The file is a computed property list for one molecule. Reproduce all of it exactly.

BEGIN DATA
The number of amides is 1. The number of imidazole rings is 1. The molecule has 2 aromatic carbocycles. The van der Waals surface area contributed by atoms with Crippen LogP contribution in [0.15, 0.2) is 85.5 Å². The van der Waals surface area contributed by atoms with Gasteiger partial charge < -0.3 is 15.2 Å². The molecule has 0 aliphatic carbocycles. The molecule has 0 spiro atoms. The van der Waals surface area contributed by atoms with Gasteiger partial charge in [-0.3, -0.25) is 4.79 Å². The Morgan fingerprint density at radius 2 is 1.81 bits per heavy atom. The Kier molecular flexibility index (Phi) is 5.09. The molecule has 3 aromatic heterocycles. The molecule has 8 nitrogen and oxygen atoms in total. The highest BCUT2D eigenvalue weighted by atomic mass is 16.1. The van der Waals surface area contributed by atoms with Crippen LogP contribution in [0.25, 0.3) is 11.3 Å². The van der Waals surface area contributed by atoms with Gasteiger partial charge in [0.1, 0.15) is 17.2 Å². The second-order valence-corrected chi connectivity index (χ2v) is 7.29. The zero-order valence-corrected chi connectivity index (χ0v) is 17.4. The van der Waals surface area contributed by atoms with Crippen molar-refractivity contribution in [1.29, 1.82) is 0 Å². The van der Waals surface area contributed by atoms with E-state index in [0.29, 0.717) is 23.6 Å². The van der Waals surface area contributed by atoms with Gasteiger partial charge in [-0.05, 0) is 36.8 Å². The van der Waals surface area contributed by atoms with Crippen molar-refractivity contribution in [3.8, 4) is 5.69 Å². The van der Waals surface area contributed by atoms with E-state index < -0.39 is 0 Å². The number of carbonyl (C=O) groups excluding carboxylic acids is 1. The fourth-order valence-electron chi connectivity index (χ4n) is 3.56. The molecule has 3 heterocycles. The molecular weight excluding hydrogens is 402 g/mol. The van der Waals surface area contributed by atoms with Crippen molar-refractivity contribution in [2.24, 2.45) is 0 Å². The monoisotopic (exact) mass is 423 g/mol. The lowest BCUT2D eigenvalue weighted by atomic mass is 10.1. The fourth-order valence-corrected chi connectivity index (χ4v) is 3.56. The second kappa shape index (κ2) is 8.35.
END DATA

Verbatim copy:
The number of amides is 1. The number of imidazole rings is 1. The molecule has 2 aromatic carbocycles. The van der Waals surface area contributed by atoms with Crippen LogP contribution in [0.15, 0.2) is 85.5 Å². The van der Waals surface area contributed by atoms with Gasteiger partial charge < -0.3 is 15.2 Å². The molecule has 0 aliphatic carbocycles. The molecule has 0 spiro atoms. The van der Waals surface area contributed by atoms with Gasteiger partial charge in [-0.3, -0.25) is 4.79 Å². The Morgan fingerprint density at radius 2 is 1.81 bits per heavy atom. The Kier molecular flexibility index (Phi) is 5.09. The molecule has 3 aromatic heterocycles. The molecule has 8 nitrogen and oxygen atoms in total. The highest BCUT2D eigenvalue weighted by atomic mass is 16.1. The van der Waals surface area contributed by atoms with Crippen LogP contribution in [0.25, 0.3) is 11.3 Å². The van der Waals surface area contributed by atoms with Gasteiger partial charge in [0.1, 0.15) is 17.2 Å². The second-order valence-corrected chi connectivity index (χ2v) is 7.29. The zero-order valence-corrected chi connectivity index (χ0v) is 17.4. The van der Waals surface area contributed by atoms with Crippen molar-refractivity contribution in [1.29, 1.82) is 0 Å². The van der Waals surface area contributed by atoms with E-state index in [0.29, 0.717) is 23.6 Å². The van der Waals surface area contributed by atoms with Gasteiger partial charge in [-0.05, 0) is 36.8 Å². The van der Waals surface area contributed by atoms with Crippen molar-refractivity contribution in [3.8, 4) is 5.69 Å². The van der Waals surface area contributed by atoms with E-state index < -0.39 is 0 Å². The number of carbonyl (C=O) groups excluding carboxylic acids is 1. The fourth-order valence-electron chi connectivity index (χ4n) is 3.56. The molecule has 3 heterocycles. The molecular weight excluding hydrogens is 402 g/mol. The van der Waals surface area contributed by atoms with Crippen molar-refractivity contribution in [2.24, 2.45) is 0 Å². The monoisotopic (exact) mass is 423 g/mol. The lowest BCUT2D eigenvalue weighted by atomic mass is 10.1. The fourth-order valence-corrected chi connectivity index (χ4v) is 3.56. The second kappa shape index (κ2) is 8.35.